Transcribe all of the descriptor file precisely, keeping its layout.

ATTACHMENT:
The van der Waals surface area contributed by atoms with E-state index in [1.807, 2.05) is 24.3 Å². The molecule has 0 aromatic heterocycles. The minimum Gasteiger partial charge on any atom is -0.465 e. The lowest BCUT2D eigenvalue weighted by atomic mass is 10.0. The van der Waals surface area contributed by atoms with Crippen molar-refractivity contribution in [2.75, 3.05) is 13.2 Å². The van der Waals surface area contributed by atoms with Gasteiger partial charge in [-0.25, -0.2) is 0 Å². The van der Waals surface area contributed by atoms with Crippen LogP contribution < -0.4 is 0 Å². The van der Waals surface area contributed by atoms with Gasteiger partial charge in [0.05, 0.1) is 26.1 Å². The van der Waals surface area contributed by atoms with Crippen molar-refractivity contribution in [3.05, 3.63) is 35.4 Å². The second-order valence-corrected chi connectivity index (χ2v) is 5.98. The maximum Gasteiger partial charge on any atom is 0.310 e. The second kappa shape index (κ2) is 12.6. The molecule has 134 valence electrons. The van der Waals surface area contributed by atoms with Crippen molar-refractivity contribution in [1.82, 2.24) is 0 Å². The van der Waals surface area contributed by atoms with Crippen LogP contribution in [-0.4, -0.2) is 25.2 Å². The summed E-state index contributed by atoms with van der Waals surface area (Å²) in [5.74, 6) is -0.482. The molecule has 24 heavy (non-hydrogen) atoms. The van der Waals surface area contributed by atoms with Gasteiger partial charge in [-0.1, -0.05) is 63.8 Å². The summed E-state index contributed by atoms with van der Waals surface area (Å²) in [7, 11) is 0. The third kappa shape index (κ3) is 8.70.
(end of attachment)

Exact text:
The van der Waals surface area contributed by atoms with E-state index in [1.807, 2.05) is 24.3 Å². The molecule has 0 aromatic heterocycles. The minimum Gasteiger partial charge on any atom is -0.465 e. The lowest BCUT2D eigenvalue weighted by atomic mass is 10.0. The van der Waals surface area contributed by atoms with Crippen molar-refractivity contribution in [2.75, 3.05) is 13.2 Å². The van der Waals surface area contributed by atoms with Gasteiger partial charge in [-0.25, -0.2) is 0 Å². The van der Waals surface area contributed by atoms with Crippen LogP contribution < -0.4 is 0 Å². The van der Waals surface area contributed by atoms with Gasteiger partial charge in [0.05, 0.1) is 26.1 Å². The van der Waals surface area contributed by atoms with Crippen molar-refractivity contribution in [3.05, 3.63) is 35.4 Å². The second-order valence-corrected chi connectivity index (χ2v) is 5.98. The maximum Gasteiger partial charge on any atom is 0.310 e. The second kappa shape index (κ2) is 12.6. The molecule has 134 valence electrons. The van der Waals surface area contributed by atoms with Crippen molar-refractivity contribution in [1.82, 2.24) is 0 Å². The van der Waals surface area contributed by atoms with Crippen LogP contribution in [-0.4, -0.2) is 25.2 Å². The summed E-state index contributed by atoms with van der Waals surface area (Å²) in [5.74, 6) is -0.482. The molecule has 24 heavy (non-hydrogen) atoms. The van der Waals surface area contributed by atoms with Gasteiger partial charge in [-0.1, -0.05) is 63.8 Å². The summed E-state index contributed by atoms with van der Waals surface area (Å²) in [7, 11) is 0. The third kappa shape index (κ3) is 8.70.